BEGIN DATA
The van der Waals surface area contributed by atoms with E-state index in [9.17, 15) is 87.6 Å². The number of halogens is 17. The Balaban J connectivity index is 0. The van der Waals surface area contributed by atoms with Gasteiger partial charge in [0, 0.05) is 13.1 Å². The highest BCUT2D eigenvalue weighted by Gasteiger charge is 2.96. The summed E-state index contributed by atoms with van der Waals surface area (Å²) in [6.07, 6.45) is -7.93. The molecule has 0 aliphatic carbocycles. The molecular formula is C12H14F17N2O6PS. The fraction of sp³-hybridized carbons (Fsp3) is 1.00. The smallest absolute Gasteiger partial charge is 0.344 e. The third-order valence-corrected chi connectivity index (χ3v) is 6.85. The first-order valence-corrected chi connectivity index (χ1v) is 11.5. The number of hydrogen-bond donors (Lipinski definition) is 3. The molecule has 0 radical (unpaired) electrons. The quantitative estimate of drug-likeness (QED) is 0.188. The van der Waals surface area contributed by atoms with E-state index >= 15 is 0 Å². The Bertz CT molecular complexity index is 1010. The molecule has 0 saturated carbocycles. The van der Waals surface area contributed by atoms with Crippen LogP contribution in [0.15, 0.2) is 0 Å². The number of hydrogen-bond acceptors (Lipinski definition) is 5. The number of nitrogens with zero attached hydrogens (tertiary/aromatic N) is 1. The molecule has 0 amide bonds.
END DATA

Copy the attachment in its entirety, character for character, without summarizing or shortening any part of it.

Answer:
The van der Waals surface area contributed by atoms with E-state index in [9.17, 15) is 87.6 Å². The number of halogens is 17. The Balaban J connectivity index is 0. The van der Waals surface area contributed by atoms with Gasteiger partial charge in [0, 0.05) is 13.1 Å². The highest BCUT2D eigenvalue weighted by Gasteiger charge is 2.96. The summed E-state index contributed by atoms with van der Waals surface area (Å²) in [6.07, 6.45) is -7.93. The molecule has 0 aliphatic carbocycles. The molecular formula is C12H14F17N2O6PS. The fraction of sp³-hybridized carbons (Fsp3) is 1.00. The smallest absolute Gasteiger partial charge is 0.344 e. The third-order valence-corrected chi connectivity index (χ3v) is 6.85. The first-order valence-corrected chi connectivity index (χ1v) is 11.5. The number of hydrogen-bond donors (Lipinski definition) is 3. The molecule has 0 radical (unpaired) electrons. The quantitative estimate of drug-likeness (QED) is 0.188. The van der Waals surface area contributed by atoms with E-state index >= 15 is 0 Å². The Bertz CT molecular complexity index is 1010. The molecule has 0 saturated carbocycles. The van der Waals surface area contributed by atoms with Crippen LogP contribution in [0.15, 0.2) is 0 Å². The number of hydrogen-bond acceptors (Lipinski definition) is 5. The number of nitrogens with zero attached hydrogens (tertiary/aromatic N) is 1. The molecule has 0 amide bonds.